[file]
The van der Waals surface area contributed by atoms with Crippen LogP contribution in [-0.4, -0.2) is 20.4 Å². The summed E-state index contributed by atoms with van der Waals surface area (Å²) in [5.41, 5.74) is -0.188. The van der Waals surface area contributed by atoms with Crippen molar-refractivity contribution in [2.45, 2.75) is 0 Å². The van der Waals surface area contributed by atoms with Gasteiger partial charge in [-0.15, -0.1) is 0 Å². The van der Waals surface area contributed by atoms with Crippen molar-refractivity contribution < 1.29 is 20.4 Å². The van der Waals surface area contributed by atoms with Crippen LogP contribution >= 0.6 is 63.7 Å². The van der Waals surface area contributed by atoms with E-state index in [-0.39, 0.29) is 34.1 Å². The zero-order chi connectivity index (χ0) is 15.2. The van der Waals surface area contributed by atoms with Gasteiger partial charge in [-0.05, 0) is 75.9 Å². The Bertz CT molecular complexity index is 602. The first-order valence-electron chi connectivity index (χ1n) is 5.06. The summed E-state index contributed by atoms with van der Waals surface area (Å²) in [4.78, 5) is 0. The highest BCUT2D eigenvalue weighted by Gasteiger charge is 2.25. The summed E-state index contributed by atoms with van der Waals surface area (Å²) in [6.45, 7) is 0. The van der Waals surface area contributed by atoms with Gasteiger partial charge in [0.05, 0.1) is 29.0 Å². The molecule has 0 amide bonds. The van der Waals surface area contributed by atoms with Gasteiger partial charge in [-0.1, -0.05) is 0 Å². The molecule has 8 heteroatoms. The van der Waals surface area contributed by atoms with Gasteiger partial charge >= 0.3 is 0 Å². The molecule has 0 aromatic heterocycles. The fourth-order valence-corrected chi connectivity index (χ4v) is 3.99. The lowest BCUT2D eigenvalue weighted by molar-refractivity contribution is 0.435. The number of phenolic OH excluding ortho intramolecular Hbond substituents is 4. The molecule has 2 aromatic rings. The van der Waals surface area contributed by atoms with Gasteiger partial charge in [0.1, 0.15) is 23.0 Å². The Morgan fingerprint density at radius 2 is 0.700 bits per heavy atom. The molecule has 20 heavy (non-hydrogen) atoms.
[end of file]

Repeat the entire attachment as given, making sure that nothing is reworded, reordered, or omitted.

The van der Waals surface area contributed by atoms with Crippen LogP contribution in [-0.4, -0.2) is 20.4 Å². The summed E-state index contributed by atoms with van der Waals surface area (Å²) in [5.41, 5.74) is -0.188. The van der Waals surface area contributed by atoms with Crippen molar-refractivity contribution in [2.45, 2.75) is 0 Å². The van der Waals surface area contributed by atoms with Gasteiger partial charge in [-0.15, -0.1) is 0 Å². The van der Waals surface area contributed by atoms with Crippen molar-refractivity contribution < 1.29 is 20.4 Å². The van der Waals surface area contributed by atoms with Crippen LogP contribution >= 0.6 is 63.7 Å². The van der Waals surface area contributed by atoms with E-state index in [-0.39, 0.29) is 34.1 Å². The zero-order chi connectivity index (χ0) is 15.2. The van der Waals surface area contributed by atoms with Gasteiger partial charge in [-0.05, 0) is 75.9 Å². The Bertz CT molecular complexity index is 602. The first-order valence-electron chi connectivity index (χ1n) is 5.06. The summed E-state index contributed by atoms with van der Waals surface area (Å²) in [4.78, 5) is 0. The highest BCUT2D eigenvalue weighted by Gasteiger charge is 2.25. The summed E-state index contributed by atoms with van der Waals surface area (Å²) in [6.45, 7) is 0. The van der Waals surface area contributed by atoms with Gasteiger partial charge in [0.05, 0.1) is 29.0 Å². The molecule has 0 amide bonds. The van der Waals surface area contributed by atoms with Gasteiger partial charge in [-0.1, -0.05) is 0 Å². The molecule has 8 heteroatoms. The van der Waals surface area contributed by atoms with Gasteiger partial charge >= 0.3 is 0 Å². The molecule has 0 aromatic heterocycles. The fourth-order valence-corrected chi connectivity index (χ4v) is 3.99. The lowest BCUT2D eigenvalue weighted by molar-refractivity contribution is 0.435. The number of phenolic OH excluding ortho intramolecular Hbond substituents is 4. The molecule has 2 aromatic rings. The van der Waals surface area contributed by atoms with Gasteiger partial charge in [0.1, 0.15) is 23.0 Å². The Morgan fingerprint density at radius 2 is 0.700 bits per heavy atom. The molecule has 20 heavy (non-hydrogen) atoms.